Rat Race

It started with lighting tests.  

I was doing a lot of lighting tests, and I was doing them on myself.  Hundreds of them; possibly thousands.  So many lighting tests, in fact, that they were becoming the closest equivalent I now have to conference calls.

Conference calls are a bit of an art: the trick is to keep all spikey stationery out of reach so that you survive six hours of hot air, people taking their telephone to the toilet and the man who precedes every word with “er” without gouging your eyes out.  

Well, it turns out that lighting tests are a bit of an art, too: the trick, here, is to avoid burning your eyes out with repeated bursts of 3,000 watts of energy per second.  

So I started covering my eyes.  And I ended up with a lot of lighting tests in which I looked asleep, and a lot of lighting tests which looked like I was fleeing the pap-pack.
And then I started wondering whether it was possible to communicate anything at all of myself without showing my face.  Turns out, it was.  

And then I wondered what it was that I wanted to communicate.  And I remembered all the times I’d sat before the speakerphone on conference calls, decked out in my suit, my tie, my expensive cufflinks and my painful shoes, carefully composed on the surface and — inside — just screaming to be allowed, just for one second, to be me.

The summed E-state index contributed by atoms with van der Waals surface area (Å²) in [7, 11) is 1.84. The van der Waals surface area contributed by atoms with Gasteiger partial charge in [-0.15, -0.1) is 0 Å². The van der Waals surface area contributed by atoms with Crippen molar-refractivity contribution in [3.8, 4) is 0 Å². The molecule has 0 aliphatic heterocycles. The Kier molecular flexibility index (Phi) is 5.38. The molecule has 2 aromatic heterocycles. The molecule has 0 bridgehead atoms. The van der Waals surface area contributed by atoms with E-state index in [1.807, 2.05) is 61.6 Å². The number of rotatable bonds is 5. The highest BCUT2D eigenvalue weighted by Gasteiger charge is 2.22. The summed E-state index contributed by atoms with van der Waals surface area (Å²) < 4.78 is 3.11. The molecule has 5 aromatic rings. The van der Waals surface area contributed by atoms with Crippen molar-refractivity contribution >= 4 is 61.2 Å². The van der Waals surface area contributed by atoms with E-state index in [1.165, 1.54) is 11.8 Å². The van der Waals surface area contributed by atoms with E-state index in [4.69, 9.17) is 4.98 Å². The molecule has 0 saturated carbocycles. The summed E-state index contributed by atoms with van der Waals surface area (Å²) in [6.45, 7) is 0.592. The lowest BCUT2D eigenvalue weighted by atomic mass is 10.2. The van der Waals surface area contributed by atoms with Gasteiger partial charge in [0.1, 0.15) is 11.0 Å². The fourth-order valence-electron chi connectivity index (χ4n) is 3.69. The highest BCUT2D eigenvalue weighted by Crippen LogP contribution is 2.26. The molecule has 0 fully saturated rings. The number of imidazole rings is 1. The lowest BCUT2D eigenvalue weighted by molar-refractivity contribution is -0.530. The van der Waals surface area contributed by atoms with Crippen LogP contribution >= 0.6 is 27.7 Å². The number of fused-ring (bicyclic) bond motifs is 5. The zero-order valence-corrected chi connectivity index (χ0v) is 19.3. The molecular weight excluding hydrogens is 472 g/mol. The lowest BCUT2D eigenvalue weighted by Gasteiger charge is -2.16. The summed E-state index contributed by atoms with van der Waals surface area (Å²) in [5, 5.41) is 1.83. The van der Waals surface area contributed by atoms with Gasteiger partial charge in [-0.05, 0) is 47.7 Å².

And then other people became involved.  And it went from little lighting tests to a full-blown series that’ll run as long as it wants to run.

If you want to sit for it, and join the Rat Race crowd, drop me a line.

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And now for something quite different

If you’ve ever spent any length of time with Americans (or, indeed, if you happen to be an American), you’ll know that, every once in a while, something doesn’t just get lost in the translation, it gets turned backwards in it.

There are certain words, see, that get all screwed up when they cross the Atlantic. 

Like “solicitor”.  To us, a solicitor is someone who annoys people from his glass-fronted office in return for one million pounds.  To our American cousins, he’s someone who annoys people in a car park for pennies.

Or “esquire”.  Which, to us, is fairly self-explanatory: it’s a bloke.  A man.  A male.  We even have a bloke’s magazine named after it.  How much less female can you get?  Except that, over the pond, “esquire” is also what you’d call a female lawyer.*